“Giant corporations love to use splashy intimidation tactics like this to create fear-inducing headlines, which help to peel support away from worker protections,” I wrote then, adding, “But make no mistake: Even though Kroger’s press releases suggested that the grocery business relies on ‘razor-thin’ profit margins, Kroger has been making a ridiculous amount of money during the pandemic.” Continue reading “Article: Kroger closed grocery stores rather than give workers a $4 raise. Now it’s padding shareholders’ pockets with a $1 billion stock-buyback scheme.”
Ten Long Island Residents Charged in Nationwide Identity Fraud Scheme
Law Firm Newswire, 12 July 2021
Thirteen people and three corporations were charged on a 108-count indictment in relation to a nationwide synthetic identity fraud scheme that netted over $1 million from financial institutions. Authorities believe the defendants also amassed a credit limit of hundreds of millions of dollars across the United States.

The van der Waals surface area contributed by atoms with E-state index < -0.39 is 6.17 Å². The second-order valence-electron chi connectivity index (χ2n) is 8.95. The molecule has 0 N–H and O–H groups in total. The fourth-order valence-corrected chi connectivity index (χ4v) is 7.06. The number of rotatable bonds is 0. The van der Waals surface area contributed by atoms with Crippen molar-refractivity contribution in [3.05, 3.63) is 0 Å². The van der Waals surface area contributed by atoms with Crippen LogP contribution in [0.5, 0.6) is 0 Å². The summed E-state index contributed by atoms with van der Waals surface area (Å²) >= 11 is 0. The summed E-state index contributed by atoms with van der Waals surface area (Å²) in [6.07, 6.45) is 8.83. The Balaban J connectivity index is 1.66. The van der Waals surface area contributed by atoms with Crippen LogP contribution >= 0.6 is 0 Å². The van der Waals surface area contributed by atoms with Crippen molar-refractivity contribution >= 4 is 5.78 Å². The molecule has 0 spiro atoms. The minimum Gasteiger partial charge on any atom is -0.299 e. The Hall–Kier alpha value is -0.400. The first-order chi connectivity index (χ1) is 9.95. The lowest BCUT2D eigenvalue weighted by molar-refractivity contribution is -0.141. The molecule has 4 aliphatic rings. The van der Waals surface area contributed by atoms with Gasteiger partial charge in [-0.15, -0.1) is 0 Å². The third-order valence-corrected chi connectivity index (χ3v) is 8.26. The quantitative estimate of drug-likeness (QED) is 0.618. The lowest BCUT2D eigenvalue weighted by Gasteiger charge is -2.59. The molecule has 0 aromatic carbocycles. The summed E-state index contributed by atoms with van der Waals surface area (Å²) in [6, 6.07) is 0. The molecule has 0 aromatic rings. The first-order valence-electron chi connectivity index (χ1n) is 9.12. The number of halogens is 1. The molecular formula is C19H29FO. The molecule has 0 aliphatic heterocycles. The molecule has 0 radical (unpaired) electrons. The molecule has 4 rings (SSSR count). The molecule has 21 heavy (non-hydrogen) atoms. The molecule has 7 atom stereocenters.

The scam’s alleged mastermind was Adam D. Arena, 43, of Corona, California. He is facing multiple counts of grand larceny and money laundering, among other charges. The other defendants, including ten residents of Suffolk County, Long Island, were charged with grand larceny. Three corporations were charged with money laundering. Continue reading “Article: Ten Long Island Residents Charged in Nationwide Identity Fraud Scheme”
RSF man dealt $337 million fraud, DOJ says
Special to The Grapevine, 10 July 2021